Matt: I actually wrote down this note: “Bar fight is fun.” It’s the kind of thing that never happens on Arrow because that show is so beholden to driving the metaplot. I hope we can get more low-key character moments like this on this show.

I will say, though: White Canary sort of felt out of character to me. The Sara from Arrow wasn’t nearly this happy-go-lucky (no one on that show is). She was, as you might guess, tortured and constantly worried. Not that I’m complaining; I probably like this version better. But it was a little jarring. Did anyone strike you as being different from how they were portrayed on The Flash?

Dylan: No, they were pretty consistent. We’ve only seen a little bit of Firestorm 2.0 in Flash, but Victor Garber’s Professor Stein is just as condescending and clipped as he is on that show, so there’s that. I could do with the new Firestorm-half, Jay Jackson, being a little less angry, but I’ll give it some time to gel.

 

 

Matt: I’ve only kept up with The Flash here and there. Is Stein the non-stop exposition machine there that he was here? Like, he’s even elbowing Ray Palmer out of the way to explain stuff.

Dylan: Yeah, that’s kind of his role in the first part of season 2, before they introduced the Earth-2 version of Harrison Wells, who was the exposition-deliverer and science-explainer before it turned out he was an evil guy from the future who was trying to kill Barry Allen. Then they set him up with a new Firestorm partner since Robbie Amell scurried off to do that X-Files revival and a Netflix show.

Matt: I see you betraying your cousin Stephen, Robbie Amell.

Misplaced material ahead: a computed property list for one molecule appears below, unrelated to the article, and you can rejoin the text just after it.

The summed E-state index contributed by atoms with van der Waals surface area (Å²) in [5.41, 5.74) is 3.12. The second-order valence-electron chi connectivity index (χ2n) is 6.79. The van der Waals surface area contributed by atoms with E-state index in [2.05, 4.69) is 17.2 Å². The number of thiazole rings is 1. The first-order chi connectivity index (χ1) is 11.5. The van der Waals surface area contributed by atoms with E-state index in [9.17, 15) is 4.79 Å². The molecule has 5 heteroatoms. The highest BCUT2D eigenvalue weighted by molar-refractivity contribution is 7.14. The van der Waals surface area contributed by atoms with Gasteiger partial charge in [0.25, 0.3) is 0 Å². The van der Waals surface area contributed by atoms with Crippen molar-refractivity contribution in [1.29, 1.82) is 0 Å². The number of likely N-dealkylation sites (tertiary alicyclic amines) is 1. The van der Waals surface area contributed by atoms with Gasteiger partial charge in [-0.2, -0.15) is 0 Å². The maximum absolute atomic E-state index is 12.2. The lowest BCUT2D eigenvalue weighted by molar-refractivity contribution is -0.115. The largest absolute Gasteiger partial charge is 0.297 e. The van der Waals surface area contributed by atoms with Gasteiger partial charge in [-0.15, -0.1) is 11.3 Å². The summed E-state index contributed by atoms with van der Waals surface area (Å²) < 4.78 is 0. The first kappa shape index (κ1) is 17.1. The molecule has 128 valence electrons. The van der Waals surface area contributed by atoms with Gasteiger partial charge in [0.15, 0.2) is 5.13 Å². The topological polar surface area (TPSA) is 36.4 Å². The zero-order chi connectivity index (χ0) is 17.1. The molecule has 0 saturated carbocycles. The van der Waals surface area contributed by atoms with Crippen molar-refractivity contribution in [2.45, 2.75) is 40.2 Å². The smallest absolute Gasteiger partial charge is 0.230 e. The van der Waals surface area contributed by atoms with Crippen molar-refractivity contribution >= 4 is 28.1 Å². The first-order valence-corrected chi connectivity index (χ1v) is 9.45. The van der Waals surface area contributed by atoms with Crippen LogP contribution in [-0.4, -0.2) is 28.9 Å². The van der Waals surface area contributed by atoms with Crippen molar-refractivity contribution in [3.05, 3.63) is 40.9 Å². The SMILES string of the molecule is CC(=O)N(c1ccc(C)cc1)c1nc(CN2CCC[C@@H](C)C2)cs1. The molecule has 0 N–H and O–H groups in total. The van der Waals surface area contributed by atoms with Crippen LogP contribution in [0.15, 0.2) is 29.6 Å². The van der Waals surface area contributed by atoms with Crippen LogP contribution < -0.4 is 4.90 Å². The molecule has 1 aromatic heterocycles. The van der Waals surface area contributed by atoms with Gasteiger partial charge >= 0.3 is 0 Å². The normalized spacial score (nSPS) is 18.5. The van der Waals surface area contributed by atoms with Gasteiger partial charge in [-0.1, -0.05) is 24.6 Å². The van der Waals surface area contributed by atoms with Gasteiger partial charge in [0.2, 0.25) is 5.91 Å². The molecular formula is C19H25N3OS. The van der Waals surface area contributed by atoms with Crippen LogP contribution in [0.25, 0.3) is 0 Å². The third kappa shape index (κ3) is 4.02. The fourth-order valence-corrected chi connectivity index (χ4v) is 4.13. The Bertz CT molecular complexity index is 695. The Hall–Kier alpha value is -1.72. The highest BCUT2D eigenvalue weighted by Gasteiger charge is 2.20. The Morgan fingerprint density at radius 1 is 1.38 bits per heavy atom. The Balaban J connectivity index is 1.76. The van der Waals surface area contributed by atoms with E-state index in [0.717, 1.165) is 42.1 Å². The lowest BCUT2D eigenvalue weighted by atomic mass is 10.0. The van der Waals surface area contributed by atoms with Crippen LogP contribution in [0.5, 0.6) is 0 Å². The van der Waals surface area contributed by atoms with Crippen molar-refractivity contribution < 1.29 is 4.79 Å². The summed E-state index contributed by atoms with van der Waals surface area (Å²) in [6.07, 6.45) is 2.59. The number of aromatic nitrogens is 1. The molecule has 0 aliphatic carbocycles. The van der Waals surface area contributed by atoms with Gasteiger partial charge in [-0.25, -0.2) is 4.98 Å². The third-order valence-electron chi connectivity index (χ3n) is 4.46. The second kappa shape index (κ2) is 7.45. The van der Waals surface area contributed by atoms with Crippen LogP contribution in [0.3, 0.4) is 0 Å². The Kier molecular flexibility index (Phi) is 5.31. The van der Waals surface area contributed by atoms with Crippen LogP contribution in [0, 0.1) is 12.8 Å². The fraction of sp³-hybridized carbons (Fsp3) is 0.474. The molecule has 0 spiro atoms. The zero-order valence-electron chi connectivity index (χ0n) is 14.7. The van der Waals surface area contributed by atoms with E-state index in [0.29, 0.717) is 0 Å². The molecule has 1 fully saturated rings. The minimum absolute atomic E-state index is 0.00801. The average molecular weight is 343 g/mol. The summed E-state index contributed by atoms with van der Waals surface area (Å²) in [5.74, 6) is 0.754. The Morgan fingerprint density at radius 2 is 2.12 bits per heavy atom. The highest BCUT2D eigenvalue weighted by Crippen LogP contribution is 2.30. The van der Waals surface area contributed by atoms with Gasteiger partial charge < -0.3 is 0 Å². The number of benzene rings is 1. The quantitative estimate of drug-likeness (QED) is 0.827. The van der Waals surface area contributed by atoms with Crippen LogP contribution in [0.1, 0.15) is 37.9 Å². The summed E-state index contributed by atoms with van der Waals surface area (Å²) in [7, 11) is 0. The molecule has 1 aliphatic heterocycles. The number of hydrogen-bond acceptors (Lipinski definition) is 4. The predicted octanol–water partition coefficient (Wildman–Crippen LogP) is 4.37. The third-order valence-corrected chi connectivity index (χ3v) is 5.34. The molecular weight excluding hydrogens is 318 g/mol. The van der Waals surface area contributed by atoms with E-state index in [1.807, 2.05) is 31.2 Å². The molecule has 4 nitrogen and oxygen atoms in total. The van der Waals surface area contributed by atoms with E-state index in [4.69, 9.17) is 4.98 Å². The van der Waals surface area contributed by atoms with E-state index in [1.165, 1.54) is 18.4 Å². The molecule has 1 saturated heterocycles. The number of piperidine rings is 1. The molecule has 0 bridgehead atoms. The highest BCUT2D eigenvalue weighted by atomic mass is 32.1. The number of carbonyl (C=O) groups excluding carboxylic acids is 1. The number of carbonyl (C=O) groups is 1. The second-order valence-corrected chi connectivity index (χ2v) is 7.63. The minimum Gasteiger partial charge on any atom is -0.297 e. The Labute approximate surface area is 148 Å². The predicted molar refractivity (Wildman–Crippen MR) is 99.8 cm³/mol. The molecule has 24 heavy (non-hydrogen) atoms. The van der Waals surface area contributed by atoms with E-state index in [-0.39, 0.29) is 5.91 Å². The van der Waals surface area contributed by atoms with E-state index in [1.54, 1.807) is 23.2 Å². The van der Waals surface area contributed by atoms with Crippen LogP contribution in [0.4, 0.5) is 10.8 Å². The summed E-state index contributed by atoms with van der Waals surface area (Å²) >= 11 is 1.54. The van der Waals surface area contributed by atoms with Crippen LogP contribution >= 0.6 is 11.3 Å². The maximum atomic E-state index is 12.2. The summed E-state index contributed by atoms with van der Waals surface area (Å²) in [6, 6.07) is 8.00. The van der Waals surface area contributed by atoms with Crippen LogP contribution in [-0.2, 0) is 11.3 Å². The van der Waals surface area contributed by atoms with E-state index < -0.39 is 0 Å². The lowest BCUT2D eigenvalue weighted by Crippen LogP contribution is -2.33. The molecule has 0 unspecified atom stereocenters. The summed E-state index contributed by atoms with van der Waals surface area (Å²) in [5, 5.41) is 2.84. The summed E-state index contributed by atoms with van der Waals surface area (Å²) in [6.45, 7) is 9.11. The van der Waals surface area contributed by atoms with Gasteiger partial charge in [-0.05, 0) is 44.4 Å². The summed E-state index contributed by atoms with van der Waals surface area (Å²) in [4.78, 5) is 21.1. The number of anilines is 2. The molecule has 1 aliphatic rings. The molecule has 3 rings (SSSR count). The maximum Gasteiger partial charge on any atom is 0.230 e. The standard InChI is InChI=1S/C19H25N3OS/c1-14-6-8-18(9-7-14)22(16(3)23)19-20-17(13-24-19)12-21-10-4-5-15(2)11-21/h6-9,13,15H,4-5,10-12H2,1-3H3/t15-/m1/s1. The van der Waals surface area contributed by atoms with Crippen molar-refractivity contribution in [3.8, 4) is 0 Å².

Dylan: I did like having Ray Palmer there to “umactually” Stein constantly because that dude needs to be taken down a peg or two.

Matt: And I enjoyed having Heat Wave there to call Ray “haircut.” That’s what he needs.

While we’re talking about the other shows, we didn’t get a lot of Central City in this episode, but there are a few cuts over to Arrow world here. They were very strange and jarring. The part where Sara is sparring with her sister Laurel to talk about whether to go through time...

Dylan: Oh, they’re sisters! Because I forgot that and also did not pick up that vibe at all. I picked up… a different vibe.

Matt: Yeah, that’s their deal. Anyway, I sat there wondering when this could be happening. Because Team Arrow has been in 100 percent crisis mode since Sara got Lazarus Pitted, and Sara even left under weird, tense circumstances. And yet this is a pretty casual convo between two sisters. Is this some alternate Arrowverse?

Dylan: Yeah, I’ve half-watched all of this season of Arrow, and even I thought it felt a little too breezy for that show. I feel like whenever they have to fold Arrow into The Flash or vice versa, they realize just how dark their show is and overcompensate. Like, the Flash crossover episodes always seem way more fun than that show ever allows itself to be, though they did wind up tricking me into watching that show, so it worked on me at least.

Matt: It’s just like, if you’re going to do a shared universe, do one, right? This scene should have been Sara watching Laurel from a rooftop and scurrying away because it’s too hard to talk to her. That’s the Arrow I know.

Dylan: That said, I like this version of Sara. This “I just came back from the dead and want to hit on dudes’ girlfriends and then fight the dudes” version.